Mandi has traditionally been a political battlefield of the royals. The parliamentary constituency is set to retain the ‘royal’ tag as the Congress seems keen on fielding sitting MP Pratibha Singh, wife of Himachal Pradesh chief minister Virbhadra Singh — scion of the princely state of Bushahar.
Pratibha had won from Mandi in the 2013 byelection after the seat was vacated by Virbhadra, who brought the party back into power in the 2012 assembly elections and became the chief minister for the record sixth time. Though Pratibha is being seen as the party’s obvious choice from Mandi, Virbhadra is still keeping his cards close to his chest. “The party high command will take a decision on the ticket allocation,” is how Virbhadra replied recently when asked about Pratibha’s candidature.
In contrast, this is the only seat in the state from where the Bharatiya Janata Party (BJP) has not yet finalised its candidate for the upcoming Lok Sabha polls.
Former rural development minister Jai Ram Thakur, who had lost to Pratibha by a margin of 1.34 lakh votes in the byelection, is the frontrunner for the BJP ticket again. Jai Ram, however, is not interested in contesting the elections. He had also been reluctant to contest the 2013 byelection. Party insiders say that he doesn’t want to be labelled a loser.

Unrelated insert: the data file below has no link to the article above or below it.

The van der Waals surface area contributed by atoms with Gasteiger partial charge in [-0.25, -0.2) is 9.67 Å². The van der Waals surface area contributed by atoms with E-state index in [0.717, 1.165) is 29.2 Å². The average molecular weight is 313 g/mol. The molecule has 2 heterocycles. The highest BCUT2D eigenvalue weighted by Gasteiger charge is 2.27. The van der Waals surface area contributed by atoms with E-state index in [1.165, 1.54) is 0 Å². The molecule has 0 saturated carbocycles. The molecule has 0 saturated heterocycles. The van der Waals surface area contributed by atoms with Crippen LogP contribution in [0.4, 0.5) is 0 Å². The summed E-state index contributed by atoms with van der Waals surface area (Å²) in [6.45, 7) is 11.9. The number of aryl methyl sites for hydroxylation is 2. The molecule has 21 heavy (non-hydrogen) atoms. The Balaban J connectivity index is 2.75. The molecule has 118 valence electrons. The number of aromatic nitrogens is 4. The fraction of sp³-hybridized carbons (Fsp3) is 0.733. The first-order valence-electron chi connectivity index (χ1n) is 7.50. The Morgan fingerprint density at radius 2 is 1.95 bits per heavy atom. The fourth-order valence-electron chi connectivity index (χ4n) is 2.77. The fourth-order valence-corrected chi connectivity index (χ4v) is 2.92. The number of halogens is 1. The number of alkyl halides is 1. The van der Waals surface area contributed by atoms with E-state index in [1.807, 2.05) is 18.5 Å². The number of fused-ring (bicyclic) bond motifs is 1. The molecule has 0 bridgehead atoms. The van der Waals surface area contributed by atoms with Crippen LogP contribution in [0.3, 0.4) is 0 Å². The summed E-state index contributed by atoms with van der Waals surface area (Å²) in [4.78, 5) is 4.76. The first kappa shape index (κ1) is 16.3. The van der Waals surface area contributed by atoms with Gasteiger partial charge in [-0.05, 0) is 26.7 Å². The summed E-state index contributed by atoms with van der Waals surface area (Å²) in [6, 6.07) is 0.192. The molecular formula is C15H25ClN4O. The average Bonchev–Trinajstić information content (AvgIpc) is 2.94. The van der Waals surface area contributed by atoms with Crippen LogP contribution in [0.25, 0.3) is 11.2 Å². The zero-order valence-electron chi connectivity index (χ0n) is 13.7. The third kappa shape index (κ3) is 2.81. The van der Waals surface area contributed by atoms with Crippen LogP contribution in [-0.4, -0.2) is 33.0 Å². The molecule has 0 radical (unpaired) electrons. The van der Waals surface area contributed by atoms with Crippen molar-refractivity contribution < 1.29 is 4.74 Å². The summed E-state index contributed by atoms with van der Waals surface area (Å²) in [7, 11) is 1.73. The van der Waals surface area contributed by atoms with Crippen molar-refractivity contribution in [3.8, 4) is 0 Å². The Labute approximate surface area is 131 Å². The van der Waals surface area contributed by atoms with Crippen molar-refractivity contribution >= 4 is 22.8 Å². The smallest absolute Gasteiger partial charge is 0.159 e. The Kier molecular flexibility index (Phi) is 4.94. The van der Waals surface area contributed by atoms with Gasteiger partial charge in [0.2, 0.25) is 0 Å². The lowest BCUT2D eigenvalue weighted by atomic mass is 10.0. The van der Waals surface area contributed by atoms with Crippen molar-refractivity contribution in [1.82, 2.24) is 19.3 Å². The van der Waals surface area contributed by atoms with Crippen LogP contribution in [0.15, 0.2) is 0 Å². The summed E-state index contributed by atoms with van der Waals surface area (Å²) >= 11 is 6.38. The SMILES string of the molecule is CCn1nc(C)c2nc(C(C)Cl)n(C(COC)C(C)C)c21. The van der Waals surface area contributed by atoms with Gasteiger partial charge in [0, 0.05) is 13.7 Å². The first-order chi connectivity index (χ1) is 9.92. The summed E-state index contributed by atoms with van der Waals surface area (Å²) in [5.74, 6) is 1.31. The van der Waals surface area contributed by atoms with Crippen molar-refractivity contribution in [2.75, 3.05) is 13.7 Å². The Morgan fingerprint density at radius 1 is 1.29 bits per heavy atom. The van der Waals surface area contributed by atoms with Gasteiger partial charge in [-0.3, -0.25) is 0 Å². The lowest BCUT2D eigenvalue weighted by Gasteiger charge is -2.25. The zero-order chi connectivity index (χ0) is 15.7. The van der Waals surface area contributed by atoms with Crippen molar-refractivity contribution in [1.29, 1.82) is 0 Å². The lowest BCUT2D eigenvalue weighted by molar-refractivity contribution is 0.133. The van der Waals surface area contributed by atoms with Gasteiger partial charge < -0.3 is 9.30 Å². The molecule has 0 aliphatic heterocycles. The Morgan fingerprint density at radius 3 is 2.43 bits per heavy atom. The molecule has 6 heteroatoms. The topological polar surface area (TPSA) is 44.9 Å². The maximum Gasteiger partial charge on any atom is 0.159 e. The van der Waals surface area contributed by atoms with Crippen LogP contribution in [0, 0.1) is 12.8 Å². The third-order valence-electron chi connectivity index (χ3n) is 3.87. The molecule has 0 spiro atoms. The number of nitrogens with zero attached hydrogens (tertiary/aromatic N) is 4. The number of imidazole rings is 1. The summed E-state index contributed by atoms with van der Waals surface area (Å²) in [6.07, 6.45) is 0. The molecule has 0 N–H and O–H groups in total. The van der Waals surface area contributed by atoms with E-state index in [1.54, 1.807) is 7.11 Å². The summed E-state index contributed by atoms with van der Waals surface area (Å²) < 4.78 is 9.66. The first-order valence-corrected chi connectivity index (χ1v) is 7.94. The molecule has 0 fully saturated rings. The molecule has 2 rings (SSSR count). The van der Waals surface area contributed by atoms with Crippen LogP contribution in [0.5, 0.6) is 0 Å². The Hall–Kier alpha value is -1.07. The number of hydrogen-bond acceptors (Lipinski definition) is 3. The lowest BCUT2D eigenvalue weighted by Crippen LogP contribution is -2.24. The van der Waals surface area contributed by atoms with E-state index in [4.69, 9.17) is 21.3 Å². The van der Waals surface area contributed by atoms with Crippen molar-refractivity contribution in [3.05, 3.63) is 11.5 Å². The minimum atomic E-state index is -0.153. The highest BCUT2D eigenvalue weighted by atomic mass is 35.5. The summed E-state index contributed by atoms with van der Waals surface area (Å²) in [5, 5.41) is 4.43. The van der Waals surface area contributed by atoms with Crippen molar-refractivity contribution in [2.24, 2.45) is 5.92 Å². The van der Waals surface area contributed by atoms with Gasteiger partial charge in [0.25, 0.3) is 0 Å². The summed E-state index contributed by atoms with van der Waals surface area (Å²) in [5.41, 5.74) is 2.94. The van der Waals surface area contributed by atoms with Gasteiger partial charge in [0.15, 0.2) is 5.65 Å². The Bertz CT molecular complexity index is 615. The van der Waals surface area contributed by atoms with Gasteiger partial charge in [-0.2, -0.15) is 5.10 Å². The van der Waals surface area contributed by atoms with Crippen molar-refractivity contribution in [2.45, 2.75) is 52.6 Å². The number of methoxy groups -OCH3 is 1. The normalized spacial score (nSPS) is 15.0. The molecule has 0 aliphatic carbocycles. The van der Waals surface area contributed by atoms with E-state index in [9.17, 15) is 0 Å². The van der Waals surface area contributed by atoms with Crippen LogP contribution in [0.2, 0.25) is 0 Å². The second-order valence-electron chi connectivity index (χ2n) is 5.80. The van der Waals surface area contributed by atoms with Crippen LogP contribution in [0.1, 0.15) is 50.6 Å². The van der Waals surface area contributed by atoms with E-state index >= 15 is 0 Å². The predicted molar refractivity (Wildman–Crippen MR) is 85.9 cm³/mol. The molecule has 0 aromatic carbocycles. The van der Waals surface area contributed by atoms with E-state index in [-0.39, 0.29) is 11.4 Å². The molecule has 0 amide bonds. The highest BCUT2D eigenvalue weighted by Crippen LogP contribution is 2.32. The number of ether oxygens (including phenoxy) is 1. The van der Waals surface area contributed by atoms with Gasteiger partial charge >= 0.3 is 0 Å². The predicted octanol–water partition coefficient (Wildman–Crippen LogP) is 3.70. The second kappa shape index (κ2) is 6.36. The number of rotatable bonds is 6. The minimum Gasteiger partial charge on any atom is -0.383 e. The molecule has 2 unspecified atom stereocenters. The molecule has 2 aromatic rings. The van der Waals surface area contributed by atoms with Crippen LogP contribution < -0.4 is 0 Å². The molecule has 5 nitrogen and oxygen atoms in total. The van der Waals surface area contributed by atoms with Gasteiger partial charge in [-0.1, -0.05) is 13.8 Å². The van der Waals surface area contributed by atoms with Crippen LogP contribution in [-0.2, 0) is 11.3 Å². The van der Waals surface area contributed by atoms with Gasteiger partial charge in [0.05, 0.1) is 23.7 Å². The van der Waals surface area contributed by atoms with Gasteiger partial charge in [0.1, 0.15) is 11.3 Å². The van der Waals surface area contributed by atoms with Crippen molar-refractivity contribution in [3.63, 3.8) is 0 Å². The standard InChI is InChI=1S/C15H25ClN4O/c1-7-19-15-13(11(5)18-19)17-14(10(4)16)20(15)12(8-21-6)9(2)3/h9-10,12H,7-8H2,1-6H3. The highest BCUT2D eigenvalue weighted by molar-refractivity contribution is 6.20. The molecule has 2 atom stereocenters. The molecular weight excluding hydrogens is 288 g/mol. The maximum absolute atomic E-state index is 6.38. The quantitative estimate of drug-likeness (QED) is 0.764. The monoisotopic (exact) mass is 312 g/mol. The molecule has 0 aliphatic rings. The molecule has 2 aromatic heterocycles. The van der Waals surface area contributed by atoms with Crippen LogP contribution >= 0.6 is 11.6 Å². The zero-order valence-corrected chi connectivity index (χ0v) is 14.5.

The other names shortlisted by the party’s election committee include Manali MLA Govind Thakur, state party spokesperson Ajay Rana and vice-president Ramswaroop Sharma. Another name in the ticket race is that of Kargil hero Brig Kushal Thakur (retd).
Two-time MLA from Manali, Govind is the son of former minister Kunj Lal Thakur. Thanks to his father, he has a significant base in Kullu. The district might play a crucial role in deciding the fate of the election as the adjoining Mandi district could witness an equal division of votes.
Rana and Sharma are also among the aspirants, but the party is not keen on fielding either of the two as they don’t hold sway outside the respective constituency they belong to.
Riding on the Narendra Modi wave, the saffron party would also try to cash in on the growing resentment against the ruling party,
particularly in view of allegations of corruption against Pratibha and Virbhadra.
Banking on the rhetoric of nationalism by its prime ministerial candidate, the BJP may opt for Brig Thakur, who led the 18th Grenadiers during the Kargil conflict in 1999, and has also served in the United Nations Peacekeeping Force in Sri Lanka.
However, a faction of the party is opposed to his candidature as Brig Thakur is not yet a member of the party and doesn’t hold much sway among voters.
Meanwhile, the Communist Party of India-Marxist (CPM), which has penetration in rural areas, has decided its candidate from Mandi. The CPM’s choice, Kushal Bhardwaj, who hails from Jogindernagar, is a former president of the Himachal Pradesh University Student Council.
The young leader has already hit the campaign trail. Though he hardly stands a chance of winning, he can make the ride bumpy for the Congress.